Updated: Doctors demand cycle helmets for under-16s
CTC comes out fighting and says it's up to parents to choose
A debate took place on Channel 4 News at Noon today about cycle helmets after accident and emergency doctors demanded that the government make it illegal for under-16s to cycle without a helmet.
The Association of Paediatric Emergency Medicine voted this morning for a change in the law to help reduce the number of children who suffer serious brain injuries.
Currently, cyclists are not obliged to wear helmets by law, even though doctors claim they reduce direct skull impact. The programme said that studies suggest that helmets reduce head injury by 85%, brain injury by 88% and severe brain injury by 75%.
Dr Ian Maconochie, of the Association of Paediatric Emergency Medicine, said: “The evidence is significant in terms of reducing direct brain injury at low impact velocity. The debate we had was extensive but the medical fraternity voted thee to one in favour of having mandatory cycle helmet wearing.”
Dr Maconochie also went on to say: “It's estimated there are 90,000 accidents on the road every year in the UK involving bicycles and 100,000 off the road, 53% of which involve children. In terms of traumatic brain injury about 52,000 children have suffered significant brain injury which requires additional support from the state so there are elements of how it affects society and individuals.”
On the other side of the argument the CTC are strongly opposed in a statement to road.cc the organisation said: "CTC is strongly opposed to making cycle helmets compulsory for children. Five years ago, together with the cycle industry and others, we lobbied hard to block a Private Member's Bill seeking just such legislation. We will do our hardest to prevent any future attempt to force kids to wear helmets.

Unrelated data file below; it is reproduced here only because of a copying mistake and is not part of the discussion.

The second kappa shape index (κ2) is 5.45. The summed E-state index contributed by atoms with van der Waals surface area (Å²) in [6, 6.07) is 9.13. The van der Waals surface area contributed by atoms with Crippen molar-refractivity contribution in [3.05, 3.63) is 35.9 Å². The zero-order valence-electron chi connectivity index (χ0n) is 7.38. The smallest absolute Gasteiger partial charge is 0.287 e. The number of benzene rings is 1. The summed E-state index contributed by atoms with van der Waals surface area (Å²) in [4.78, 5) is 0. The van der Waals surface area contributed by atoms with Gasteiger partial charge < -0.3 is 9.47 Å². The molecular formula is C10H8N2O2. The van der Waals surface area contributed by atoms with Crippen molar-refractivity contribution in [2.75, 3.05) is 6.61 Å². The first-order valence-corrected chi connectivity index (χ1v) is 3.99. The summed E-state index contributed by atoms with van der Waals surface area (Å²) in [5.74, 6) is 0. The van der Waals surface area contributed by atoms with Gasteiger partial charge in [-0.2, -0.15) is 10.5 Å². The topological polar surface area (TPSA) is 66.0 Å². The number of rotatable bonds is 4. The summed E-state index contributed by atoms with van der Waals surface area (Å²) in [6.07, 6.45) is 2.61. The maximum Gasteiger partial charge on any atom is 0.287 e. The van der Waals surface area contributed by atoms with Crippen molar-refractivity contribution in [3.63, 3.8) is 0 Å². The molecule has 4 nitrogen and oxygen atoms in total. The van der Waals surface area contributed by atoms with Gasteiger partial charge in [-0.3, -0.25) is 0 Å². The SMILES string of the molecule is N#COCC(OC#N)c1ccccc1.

We dispute much of the evidence put forward to support this motion - please see www.cyclehelmets.org for a rebuttal.
Chris Peck from the CTC was also on the programme and said that when it was introduced in Australia there was a decrease in cycling, and there was an obesity epidemic that cycling can help combat.
He said: “We believe children should not have to wear helmets. Our position is that parents should have a choice if their children want to wear a helmet. We also want parents to be aware that the element of risk compensation, where children and adults choose to where a safety aid they will take more risks.
“If you look at countries in Europe where cycling is huge – in Holland 27% of trips are made by bike and you would not see a helmet on cyclists, not even kids. And in Copenhagen 55% of people cycle to work and you see very few helmets there. In fact there are a lot of advocates in Holland and Denmark who really strongly object to them. A recent helmet law was defeated in the Danish parliament.
Speaking to road.cc afterwards he added these points to the ones made in the C4 interview: Children injured falling from their bikes result in 4,800 days in hospital each year. By contrast ordinary slips and falls when walking or running result in over 18,000 bed days. Including falls from trees, falls when skating, and other falling injuries, that figure rises to 45,000, almost 10 times the level from cycling. If they want to force kids to wear helmets when cycling, what are they going to do for all those other times when they may hit their head?
Such a law would be currently unenforceable. The law would have to lay responsibility for children wearing helmets on their parents or guardians. This would therefore mean that those individuals would need to accompany their children at all times, or bear responsibility for their child's decision to remove their helmet when away from the parent. Neither of these solutions is practical.
Helmets unnecessarily portray cycling as dangerous, reconfirming in the minds of many that cycling is 'too dangerous' to contemplate. Meanwhile the population becomes less and less fit with all the accompanying health impacts that causes.